One of the biggest art fairs in Japan, Tokyo Art Fair 2017, is coming back for its third edition. With a short history behind it, the fair managed to become one of the most important contemporary art fairs in the city, and aims to be so in Japan as well. Its team of art lovers and enthusiasts decided to relocate to Hikarie Hall this year, which is just one among the exciting changes the fair will offer to its visitors. With an impressive list of galleries and additional programs that will round-up this art feast, the fair aims to surpass its last year’s record of 7,000 visitors. The fair brings together over 150 exhibitors showing sculptures, paintings illustrations, jewelry, prints, and photography art from the world’s leading and emerging talents.
The opening of the fair is scheduled for May 26th, so the final preparations are taking over the agenda of the organizers. However, we managed to catch up with the fair’s directors, Joëlle Dinnage and Natal Vallvé, who revealed to us what’s in store for the 2017 edition; who are the names that will mark the fair, and what is their future vision for Tokyo Art Fair.
Widewalls: Tokyo International Art Fair is coming back for the third year around. What can the visitors expect to see in this year’s edition?
Joëlle Dinnage & Natal Vallvé: Firstly we have a new venue Hikarie Hall, which is in the heart of Shibuya, just across from Shibuya crossing - a splendid new location that is easy accessible and bigger than our previous venue. Galleries from over 30 countries will be exhibiting, amongst them we have InVogue Gallery (London) who will be exhibiting Damien Hirst, and work from street artist Obey Giant. New York Gallery (Japan) has new work for sale from Mr Brainwash. And we have new emerging talent from Azerbaijan artist Vugar Muradov, who sold one of his works for $ 50,000 USD at the last TIAF, for a just-starting artist that is a pretty good start.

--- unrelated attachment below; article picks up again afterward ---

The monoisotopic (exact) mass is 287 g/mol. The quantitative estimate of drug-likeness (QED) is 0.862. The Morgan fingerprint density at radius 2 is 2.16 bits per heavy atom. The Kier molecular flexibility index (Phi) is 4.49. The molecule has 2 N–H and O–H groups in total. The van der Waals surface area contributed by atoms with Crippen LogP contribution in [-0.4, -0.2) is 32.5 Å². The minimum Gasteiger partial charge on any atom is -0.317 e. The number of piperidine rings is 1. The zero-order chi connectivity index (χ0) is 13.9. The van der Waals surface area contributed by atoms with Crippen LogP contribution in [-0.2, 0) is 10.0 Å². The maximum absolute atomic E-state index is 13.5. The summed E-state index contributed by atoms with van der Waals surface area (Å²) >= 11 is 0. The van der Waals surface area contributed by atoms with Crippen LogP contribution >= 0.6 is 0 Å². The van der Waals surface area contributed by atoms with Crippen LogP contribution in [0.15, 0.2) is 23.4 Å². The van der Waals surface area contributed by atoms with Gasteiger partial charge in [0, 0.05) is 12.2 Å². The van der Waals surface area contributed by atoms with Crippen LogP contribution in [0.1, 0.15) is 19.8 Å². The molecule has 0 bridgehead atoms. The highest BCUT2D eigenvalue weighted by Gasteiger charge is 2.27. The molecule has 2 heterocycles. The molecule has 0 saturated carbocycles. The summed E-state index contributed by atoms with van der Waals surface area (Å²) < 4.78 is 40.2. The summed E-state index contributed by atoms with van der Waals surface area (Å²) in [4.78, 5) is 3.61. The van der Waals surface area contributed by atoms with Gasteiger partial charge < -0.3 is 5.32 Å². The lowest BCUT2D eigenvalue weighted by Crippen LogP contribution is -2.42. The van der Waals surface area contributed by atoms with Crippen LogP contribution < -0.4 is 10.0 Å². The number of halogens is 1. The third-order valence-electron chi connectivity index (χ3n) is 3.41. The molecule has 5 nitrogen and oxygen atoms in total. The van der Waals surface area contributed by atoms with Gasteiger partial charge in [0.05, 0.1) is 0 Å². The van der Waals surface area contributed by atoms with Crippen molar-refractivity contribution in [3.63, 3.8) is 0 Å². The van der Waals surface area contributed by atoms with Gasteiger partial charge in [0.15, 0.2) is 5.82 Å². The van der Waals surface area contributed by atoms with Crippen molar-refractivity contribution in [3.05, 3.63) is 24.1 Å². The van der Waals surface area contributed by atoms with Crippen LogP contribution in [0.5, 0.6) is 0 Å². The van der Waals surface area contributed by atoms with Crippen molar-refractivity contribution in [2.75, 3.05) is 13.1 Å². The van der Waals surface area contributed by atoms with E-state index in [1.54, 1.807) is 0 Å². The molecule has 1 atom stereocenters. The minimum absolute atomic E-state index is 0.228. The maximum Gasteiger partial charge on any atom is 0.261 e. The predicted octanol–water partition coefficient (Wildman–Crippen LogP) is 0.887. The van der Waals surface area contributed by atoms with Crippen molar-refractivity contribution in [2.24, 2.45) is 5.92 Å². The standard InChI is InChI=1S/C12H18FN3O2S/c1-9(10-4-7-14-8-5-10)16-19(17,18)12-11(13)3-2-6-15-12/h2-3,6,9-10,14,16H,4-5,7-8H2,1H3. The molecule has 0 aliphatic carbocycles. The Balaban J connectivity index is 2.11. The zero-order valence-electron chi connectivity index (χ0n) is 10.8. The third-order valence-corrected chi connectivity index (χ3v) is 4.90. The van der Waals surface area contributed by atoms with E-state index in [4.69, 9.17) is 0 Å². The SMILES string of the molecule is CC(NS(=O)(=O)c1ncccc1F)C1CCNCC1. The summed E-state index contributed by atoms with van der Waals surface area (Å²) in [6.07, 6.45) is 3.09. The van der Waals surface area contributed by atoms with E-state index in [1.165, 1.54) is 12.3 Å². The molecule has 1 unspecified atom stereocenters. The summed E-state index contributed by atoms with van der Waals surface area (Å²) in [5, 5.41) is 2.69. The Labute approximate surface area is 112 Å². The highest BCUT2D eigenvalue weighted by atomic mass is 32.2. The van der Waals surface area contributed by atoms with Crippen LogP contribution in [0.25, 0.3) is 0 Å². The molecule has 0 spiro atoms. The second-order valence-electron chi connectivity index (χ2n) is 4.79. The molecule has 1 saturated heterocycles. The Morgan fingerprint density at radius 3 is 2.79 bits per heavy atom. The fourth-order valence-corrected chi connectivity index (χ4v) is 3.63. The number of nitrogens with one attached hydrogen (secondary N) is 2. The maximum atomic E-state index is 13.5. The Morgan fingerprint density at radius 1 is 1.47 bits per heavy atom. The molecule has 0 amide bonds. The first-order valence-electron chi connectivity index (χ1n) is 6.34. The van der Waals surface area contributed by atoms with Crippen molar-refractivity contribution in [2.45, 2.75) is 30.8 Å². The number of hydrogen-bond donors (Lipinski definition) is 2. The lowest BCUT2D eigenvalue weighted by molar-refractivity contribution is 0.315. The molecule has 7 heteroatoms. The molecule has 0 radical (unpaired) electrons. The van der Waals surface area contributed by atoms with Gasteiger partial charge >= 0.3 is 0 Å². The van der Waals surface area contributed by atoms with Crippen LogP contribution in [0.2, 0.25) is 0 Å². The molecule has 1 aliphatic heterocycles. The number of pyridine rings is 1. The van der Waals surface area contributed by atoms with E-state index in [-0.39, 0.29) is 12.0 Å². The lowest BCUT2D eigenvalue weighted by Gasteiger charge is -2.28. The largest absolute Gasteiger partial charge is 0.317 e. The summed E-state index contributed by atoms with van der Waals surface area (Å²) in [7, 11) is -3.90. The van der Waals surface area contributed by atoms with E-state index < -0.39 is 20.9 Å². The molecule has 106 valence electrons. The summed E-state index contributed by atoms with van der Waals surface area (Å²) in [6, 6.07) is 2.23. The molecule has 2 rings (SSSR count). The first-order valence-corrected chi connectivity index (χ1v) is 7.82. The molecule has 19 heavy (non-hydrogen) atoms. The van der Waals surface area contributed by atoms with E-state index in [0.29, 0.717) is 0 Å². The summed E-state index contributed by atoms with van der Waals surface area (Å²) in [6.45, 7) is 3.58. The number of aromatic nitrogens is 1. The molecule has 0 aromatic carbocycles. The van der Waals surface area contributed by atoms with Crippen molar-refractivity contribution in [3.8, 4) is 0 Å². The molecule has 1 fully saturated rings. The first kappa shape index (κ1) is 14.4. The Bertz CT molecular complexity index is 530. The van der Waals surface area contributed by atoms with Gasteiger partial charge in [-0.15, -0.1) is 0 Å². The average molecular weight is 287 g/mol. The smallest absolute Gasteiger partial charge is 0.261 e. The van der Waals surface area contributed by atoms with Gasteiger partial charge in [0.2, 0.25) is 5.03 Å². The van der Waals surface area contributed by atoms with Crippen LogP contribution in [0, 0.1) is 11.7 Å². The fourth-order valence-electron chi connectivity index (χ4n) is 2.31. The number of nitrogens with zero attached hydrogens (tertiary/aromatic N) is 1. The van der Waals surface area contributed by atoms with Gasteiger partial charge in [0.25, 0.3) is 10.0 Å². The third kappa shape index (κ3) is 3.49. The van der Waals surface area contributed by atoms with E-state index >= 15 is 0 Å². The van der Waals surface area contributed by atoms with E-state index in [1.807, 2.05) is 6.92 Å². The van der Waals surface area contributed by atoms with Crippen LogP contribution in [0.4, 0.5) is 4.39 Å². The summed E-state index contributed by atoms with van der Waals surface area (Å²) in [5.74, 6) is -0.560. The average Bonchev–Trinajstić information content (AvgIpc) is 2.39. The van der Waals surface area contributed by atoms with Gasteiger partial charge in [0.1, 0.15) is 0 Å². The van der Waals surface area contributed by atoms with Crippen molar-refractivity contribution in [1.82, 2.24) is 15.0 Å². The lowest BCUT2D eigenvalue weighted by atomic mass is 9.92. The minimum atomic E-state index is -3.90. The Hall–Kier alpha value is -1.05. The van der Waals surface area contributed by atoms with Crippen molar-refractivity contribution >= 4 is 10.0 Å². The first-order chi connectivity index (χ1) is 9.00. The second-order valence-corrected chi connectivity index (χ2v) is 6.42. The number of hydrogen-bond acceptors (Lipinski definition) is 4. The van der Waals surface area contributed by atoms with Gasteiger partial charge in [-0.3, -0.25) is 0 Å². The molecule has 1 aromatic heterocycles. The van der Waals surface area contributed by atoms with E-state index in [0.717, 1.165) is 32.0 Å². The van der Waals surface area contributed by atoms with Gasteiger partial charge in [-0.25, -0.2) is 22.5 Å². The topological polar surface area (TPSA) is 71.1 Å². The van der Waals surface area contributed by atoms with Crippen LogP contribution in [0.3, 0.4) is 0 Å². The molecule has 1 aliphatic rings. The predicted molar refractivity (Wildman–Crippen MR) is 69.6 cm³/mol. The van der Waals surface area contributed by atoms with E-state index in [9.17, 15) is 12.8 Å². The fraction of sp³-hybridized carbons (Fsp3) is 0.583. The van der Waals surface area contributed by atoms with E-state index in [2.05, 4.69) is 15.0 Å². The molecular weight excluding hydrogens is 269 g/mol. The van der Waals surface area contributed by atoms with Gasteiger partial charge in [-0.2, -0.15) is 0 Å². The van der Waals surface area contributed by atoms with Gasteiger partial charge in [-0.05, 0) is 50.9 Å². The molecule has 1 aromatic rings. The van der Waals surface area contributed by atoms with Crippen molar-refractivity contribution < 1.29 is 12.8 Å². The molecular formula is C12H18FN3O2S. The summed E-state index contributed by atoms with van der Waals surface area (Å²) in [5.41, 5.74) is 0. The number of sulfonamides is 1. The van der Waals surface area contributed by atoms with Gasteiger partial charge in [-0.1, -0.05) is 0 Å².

Widewalls: Can you comment a bit on how the fair developed and changed over these three years?
JD& NV: The first TIAF 2015 started at a venue in Harajuku, and we found out pretty quickly that for the second edition we needed to move to a bigger venue as there was a huge amount of interest from galleries to participate, but at the same time the amount of visitors were overwhelming. It was also remarkable how much sales there was, and that the visitors are really a buying crowd, which is not always what you see in, for example, events in Europe. So for TIAF 2016 we went to a bigger venue in Omotesando, and it was the same thing all over again, so now TIAF 2017 again is in a bigger venue in Shibuya. We are very excited! There is a fabulous line-up, and sponsors have grown as substantial partnerships such as the Wall Street Journal and Artnet.
Widewalls: Are there any new sections/events you would like to highlight, or perhaps artists/galleries?
JD& NV: There are new galleries as well as new artists. I am rather excited to see the works of Japanese paper cut artist Atsuomi, such a delicate way of working - there is something about the way of Japanese art that fascinates me. Furthermore, we have a dedicated VIP area, which we didn’t have previously, so VIPs can relax here and network amongst each other. There are live painting sessions and a DJ. The opening night is sponsored by Bombay Sapphire, so VIPs can look forward to some tasty G&T’s cocktails whilst finding the right artworks to buy.